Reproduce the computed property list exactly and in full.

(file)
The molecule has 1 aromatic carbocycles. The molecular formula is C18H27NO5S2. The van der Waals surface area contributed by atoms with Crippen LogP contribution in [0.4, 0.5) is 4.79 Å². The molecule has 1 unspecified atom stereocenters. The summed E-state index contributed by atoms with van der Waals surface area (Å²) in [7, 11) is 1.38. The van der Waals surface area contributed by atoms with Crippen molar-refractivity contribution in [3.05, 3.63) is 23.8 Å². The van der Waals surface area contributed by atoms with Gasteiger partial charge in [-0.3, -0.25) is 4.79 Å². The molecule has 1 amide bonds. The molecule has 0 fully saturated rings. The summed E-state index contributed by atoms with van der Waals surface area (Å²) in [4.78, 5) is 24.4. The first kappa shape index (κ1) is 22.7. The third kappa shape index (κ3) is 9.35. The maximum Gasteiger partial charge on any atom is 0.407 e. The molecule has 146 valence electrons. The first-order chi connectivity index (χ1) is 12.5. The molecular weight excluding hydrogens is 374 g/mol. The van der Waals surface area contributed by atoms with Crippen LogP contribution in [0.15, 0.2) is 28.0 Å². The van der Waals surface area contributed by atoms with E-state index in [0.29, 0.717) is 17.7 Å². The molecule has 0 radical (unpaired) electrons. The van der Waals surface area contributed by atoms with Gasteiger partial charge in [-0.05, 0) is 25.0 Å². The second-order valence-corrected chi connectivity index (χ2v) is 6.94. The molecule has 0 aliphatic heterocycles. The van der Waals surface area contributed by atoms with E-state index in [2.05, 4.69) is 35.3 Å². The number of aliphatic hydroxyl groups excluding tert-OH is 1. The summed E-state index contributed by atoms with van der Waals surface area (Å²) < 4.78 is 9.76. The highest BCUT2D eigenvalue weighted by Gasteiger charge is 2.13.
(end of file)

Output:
The molecule has 1 aromatic carbocycles. The molecular formula is C18H27NO5S2. The van der Waals surface area contributed by atoms with Crippen LogP contribution in [0.4, 0.5) is 4.79 Å². The molecule has 1 unspecified atom stereocenters. The summed E-state index contributed by atoms with van der Waals surface area (Å²) in [7, 11) is 1.38. The van der Waals surface area contributed by atoms with Crippen molar-refractivity contribution in [3.05, 3.63) is 23.8 Å². The van der Waals surface area contributed by atoms with Gasteiger partial charge in [-0.3, -0.25) is 4.79 Å². The molecule has 1 amide bonds. The molecule has 0 fully saturated rings. The summed E-state index contributed by atoms with van der Waals surface area (Å²) in [4.78, 5) is 24.4. The first kappa shape index (κ1) is 22.7. The third kappa shape index (κ3) is 9.35. The maximum Gasteiger partial charge on any atom is 0.407 e. The molecule has 146 valence electrons. The first-order chi connectivity index (χ1) is 12.5. The molecular weight excluding hydrogens is 374 g/mol. The van der Waals surface area contributed by atoms with Crippen LogP contribution in [0.15, 0.2) is 28.0 Å². The van der Waals surface area contributed by atoms with E-state index in [0.29, 0.717) is 17.7 Å². The molecule has 0 radical (unpaired) electrons. The van der Waals surface area contributed by atoms with Gasteiger partial charge in [-0.05, 0) is 25.0 Å². The second-order valence-corrected chi connectivity index (χ2v) is 6.94. The molecule has 0 aliphatic heterocycles. The van der Waals surface area contributed by atoms with E-state index in [2.05, 4.69) is 35.3 Å². The number of aliphatic hydroxyl groups excluding tert-OH is 1. The summed E-state index contributed by atoms with van der Waals surface area (Å²) < 4.78 is 9.76. The highest BCUT2D eigenvalue weighted by Gasteiger charge is 2.13.